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Robert Sheckley was science fiction’s in-house reply to the black humorists of the 1950s and 60s: Bruce Jay Friedman, Terry Southern, and the young Thomas Pynchon were his none too-distant relatives; Mort Sahl’s comedy, Charles Schultz’s cartoons, and Tom Lehrer’s songs all mined similar veins. Sheckley targeted the conformity and consumerism of our mid-century technotopia while it was still under construction. His new worlds, alternate universes, and future dystopias have only become more present with the passing years, even as his career, played out both in the pulp magazines and in front-line venues like Playboy and Omni, is a glimpse of a time when “science fiction writer” could be a kind of hipster credential. Mordant, absurdist, and deadpan, the best of Sheckley’s dissident farces represent science fiction’s high-water mark as an allegorical clearinghouse for twenty-century angst.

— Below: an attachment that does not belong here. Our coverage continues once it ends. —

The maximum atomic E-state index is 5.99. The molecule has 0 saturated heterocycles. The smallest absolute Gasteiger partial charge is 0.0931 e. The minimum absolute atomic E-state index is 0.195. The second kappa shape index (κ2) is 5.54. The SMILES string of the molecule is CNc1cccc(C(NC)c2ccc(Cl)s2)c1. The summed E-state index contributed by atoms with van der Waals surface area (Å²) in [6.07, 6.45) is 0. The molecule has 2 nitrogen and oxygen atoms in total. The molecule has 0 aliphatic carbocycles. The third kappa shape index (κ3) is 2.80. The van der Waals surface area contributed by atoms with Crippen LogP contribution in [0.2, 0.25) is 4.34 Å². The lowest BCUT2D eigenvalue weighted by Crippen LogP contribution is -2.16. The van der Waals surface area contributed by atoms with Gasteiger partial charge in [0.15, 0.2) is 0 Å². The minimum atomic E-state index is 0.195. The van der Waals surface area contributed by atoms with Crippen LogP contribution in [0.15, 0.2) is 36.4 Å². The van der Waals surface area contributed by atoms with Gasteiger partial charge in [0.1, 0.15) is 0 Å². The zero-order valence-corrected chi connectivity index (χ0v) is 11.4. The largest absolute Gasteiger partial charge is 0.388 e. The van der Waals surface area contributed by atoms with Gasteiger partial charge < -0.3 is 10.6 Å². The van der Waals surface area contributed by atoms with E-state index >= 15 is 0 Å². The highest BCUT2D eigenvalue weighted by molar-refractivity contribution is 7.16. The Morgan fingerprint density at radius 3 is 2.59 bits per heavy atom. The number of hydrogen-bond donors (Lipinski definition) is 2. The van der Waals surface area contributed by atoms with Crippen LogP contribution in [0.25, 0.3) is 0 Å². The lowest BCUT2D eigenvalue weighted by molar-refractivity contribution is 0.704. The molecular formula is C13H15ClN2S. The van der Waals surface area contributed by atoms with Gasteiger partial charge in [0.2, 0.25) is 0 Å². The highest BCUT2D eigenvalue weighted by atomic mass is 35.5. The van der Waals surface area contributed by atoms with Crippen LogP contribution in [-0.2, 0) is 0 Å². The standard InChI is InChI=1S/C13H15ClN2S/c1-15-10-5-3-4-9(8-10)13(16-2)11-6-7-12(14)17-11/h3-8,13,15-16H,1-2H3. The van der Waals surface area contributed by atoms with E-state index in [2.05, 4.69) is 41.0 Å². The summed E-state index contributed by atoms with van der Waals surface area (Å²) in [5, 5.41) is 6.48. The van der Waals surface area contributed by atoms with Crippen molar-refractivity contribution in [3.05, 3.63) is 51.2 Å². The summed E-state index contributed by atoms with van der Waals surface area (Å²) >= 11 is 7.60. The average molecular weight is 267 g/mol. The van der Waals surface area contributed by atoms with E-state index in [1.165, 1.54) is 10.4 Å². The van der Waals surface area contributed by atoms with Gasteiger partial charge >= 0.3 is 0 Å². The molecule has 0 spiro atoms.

“One of the few acknowledged humorists in SF, and by far the funniest, Sheckley plays with myths the way Mel Brooks plays with classic movies.” –The New York Times Book Review
“Science fiction’s premier gadfly.” –Kingsley Amis
“Witty and ingenious . . . a draught of pure Voltaire and tonic.” – J. G. Ballard
“If the Marx Brothers had been literary rather than thespic fantasists, they would have been Robert Sheckley.” –Harlan Ellison
“Mr. Sheckley–as might be expected of a writer who can wring praise from as diverse a group of peers as Kingsley Amis, Harlan Ellison, John le Carre and J. G. Ballard–has an engagingly madcap manner all his own.”–The Wall Street Journal
“Sheckley is one of SF’s all-time masters of the humorous or satirical short story. . . . much of Sheckley’s work has been hard to come by for a good many years” –Booklist
“A master of humorous SF and fantasy . . .” –Publishers Weekly